There was an article in the Vancouver Sun a couple weeks back that is one of the best newspaper articles I’ve come across in a long, long time . It was about an old cabin in the woods north of Vancouver in an area called Hollyburn. The basic idea is that 50-odd years ago North Vancouver was essentially the Wild West. For something silly like $15 you were able to purchase a permit for a small chunk of land in order to build a cabin. So, a group of teenage boys did exactly that. They purchased a permit and built a cabin that became their oasis. A place where beer flowed, parents didn’t nag, and laughs were cheap. It is something that will never be experienced by kids today. In the world of helicopter parenting, and the fact that a parcel of land in the woods would likely sell for something near $1 million the odds are essentially zero for such a an amazing life experience like the one that group of teenaged boys had so long ago.
“Young people today don’t have the opportunity to do this anymore. Either the experience isn’t available to them or their parents and authority figures say ‘No, you can’t do that.’ We’ve very much become a society of ‘no’” – Tony Flower
While I read the article, of course I couldn’t help project my own parenting style onto my criticism. Wondering if there is ever a chance I would embrace, or even allow such a freedom to be had by a group of young teens. But I also couldn’t help recognize that this same “Society of No” doesn’t just apply to children. It seems to be all around us. The design world is full of it. Industry claims it is eager to find the next innovation, but unless that innovation looks familiar or it can be proven with obvious logic sitting there at the drawing board, many ideas get shot down before they even get off the ground.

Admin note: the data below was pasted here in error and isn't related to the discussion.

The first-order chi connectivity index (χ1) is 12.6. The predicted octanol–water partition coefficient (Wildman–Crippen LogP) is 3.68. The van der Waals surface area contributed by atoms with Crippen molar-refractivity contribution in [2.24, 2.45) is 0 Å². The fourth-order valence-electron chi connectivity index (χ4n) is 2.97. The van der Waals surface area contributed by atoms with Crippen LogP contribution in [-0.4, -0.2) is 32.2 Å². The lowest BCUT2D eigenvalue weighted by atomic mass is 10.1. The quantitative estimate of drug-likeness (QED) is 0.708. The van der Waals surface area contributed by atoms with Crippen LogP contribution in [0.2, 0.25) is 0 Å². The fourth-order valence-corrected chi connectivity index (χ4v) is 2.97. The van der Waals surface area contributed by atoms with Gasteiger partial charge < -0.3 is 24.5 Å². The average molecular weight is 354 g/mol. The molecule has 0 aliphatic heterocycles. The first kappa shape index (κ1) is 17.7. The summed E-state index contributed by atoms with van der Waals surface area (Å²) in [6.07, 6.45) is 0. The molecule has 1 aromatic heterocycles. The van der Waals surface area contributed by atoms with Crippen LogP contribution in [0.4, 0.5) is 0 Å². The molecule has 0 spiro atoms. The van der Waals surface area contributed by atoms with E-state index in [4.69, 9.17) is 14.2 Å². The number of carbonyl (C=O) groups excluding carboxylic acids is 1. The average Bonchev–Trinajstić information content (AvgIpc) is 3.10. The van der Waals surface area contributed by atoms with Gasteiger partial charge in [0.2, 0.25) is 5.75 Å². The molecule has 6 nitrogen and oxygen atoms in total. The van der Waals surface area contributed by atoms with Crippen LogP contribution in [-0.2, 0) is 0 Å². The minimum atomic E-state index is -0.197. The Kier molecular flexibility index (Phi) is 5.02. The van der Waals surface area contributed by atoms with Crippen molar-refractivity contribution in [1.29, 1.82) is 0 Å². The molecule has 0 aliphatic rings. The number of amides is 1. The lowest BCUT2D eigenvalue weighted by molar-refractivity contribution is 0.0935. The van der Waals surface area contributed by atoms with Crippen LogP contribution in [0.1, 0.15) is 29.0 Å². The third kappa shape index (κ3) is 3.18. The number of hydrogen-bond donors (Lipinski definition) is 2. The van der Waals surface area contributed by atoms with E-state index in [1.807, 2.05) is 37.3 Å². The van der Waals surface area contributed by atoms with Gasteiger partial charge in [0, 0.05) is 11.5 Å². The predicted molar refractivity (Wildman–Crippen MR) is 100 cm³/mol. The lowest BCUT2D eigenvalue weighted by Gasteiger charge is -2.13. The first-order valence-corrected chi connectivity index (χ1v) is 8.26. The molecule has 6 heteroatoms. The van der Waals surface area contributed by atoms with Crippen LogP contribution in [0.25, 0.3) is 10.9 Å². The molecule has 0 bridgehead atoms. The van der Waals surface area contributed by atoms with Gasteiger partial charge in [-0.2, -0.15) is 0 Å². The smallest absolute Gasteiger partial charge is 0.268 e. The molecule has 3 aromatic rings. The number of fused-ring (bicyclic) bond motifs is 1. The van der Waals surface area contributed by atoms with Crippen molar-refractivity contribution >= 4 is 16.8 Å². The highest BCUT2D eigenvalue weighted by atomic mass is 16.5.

My experience is that engineers are the most notorious for having a hair trigger for the word “no”. There’s always a reason to say “no”. Whether it is a standard they claim prevents it, or even better, that it just “isn’t how we do things”. There seems to be something engrained in a technically proficient mind to say “no” to a new idea first, and ask questions later.
My broad brush accusations against engineers aside, innovation comes from being open to a new idea. Straight line, logical thinking is not what drives a new product or paradigm into existence. Quarterly numbers and unreasonable deadlines don’t drive it either. The further I get into product development, the more I realize that most companies that want innovation have zero interest in investing in it. Because it takes time. A lot of time.
Innovation can be sped along, relative to traditional development cycles, simply by eliminating “no” from the development cycle. Especially the early design phase. If you can build a company that embraces “dumb ideas” you’re far more likely to find the innovation you seek. A “brain dead idea” should never go to production. However, in a development cycle where Innovation is truly the goal, there needs to be a phase at the beginning that allows for dumb ideas to flow like beer in a 1950’s cabin built by teenagers. Those dumb ideas need to be explored and even built. Because the reality of it is, hidden inside every dumb idea is a seed for something better. There’s an idea that sparks something different, and new.
Imagine if Mr. Flowers and his friends were told “no” back in the day like they would have today. Imagine what your company can accomplish simply by embracing a mentality of exploration. I encourage every company seeking innovation to say yes to the idea of building a proverbial cabin in the woods. Allow for some dumb ideas and encourage them to become the seed for something better.